This is beautifully written, as all of Patricia McKillip’s work is. However, something in the density of it makes it difficult — not to read; I sped through it, in that sense, but to understand exactly what it going on and how we should feel about it. I’ve had that problem with one or two of McKillip’s other books, so I think it’s something about her style which may or may not be a problem for other people. I wouldn’t actually start here, with McKillip: I first fell in love with The Changeling Sea, I think, and I’d start there if I could begin with her work again.
Nonetheless, it is beautifully written and a joy to read in that sense. You might find yourself lingering over a sentence, a paragraph, because of the way it’s put together.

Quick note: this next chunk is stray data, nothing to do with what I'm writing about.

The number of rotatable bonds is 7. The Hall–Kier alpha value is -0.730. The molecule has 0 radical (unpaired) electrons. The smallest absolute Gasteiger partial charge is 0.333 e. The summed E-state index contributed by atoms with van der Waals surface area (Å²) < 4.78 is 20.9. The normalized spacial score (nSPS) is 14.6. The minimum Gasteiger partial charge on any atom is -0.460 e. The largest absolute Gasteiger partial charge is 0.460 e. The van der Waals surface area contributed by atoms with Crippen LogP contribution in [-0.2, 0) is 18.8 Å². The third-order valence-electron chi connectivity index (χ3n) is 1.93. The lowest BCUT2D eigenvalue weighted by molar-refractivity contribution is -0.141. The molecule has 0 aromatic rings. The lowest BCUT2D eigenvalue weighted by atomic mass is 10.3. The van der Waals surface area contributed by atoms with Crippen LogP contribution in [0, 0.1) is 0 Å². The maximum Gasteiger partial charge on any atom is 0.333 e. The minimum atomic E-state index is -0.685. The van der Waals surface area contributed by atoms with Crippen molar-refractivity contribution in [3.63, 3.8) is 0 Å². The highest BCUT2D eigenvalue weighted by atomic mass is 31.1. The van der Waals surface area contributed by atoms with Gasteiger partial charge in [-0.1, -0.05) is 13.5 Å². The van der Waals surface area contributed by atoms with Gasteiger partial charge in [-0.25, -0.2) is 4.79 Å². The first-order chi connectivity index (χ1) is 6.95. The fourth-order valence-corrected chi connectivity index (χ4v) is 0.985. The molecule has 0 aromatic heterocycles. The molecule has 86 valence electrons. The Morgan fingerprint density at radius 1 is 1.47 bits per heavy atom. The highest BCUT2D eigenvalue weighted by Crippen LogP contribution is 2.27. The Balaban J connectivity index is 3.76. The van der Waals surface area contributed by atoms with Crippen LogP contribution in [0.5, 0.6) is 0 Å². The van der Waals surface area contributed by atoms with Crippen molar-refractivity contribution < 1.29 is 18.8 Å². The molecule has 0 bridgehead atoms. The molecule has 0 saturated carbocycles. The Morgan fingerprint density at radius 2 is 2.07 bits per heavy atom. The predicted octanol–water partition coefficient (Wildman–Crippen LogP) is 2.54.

I can’t help but think that Le Guin’s Ged and McKillip’s Morgon have a certain amount in common. They’re both driven by their destinies, rather than following them willingly. They baulk more than a hero-type like, say, Aragorn or Frodo. Maybe slightly more in common with Bilbo, wishing he could be back home listening to his kettle sing, and Morgon especially shares that unwillingness and the sense that the goal is not really his own.
I’m not entirely sure what I think of the world-building. There’s a lot of fascinating stuff here, revealed in a careful way (avoiding any info dumps like “as you know, Bob, the wizards disappeared seven hundred years ago”). But the story is so clearly unfinished, so clearly part of a trilogy — maybe not even a trilogy, I can’t see how this could be a complete book on its own in any sense, it doesn’t really come to any conclusion. So I’ll reserve broader judgement for later. Onwards!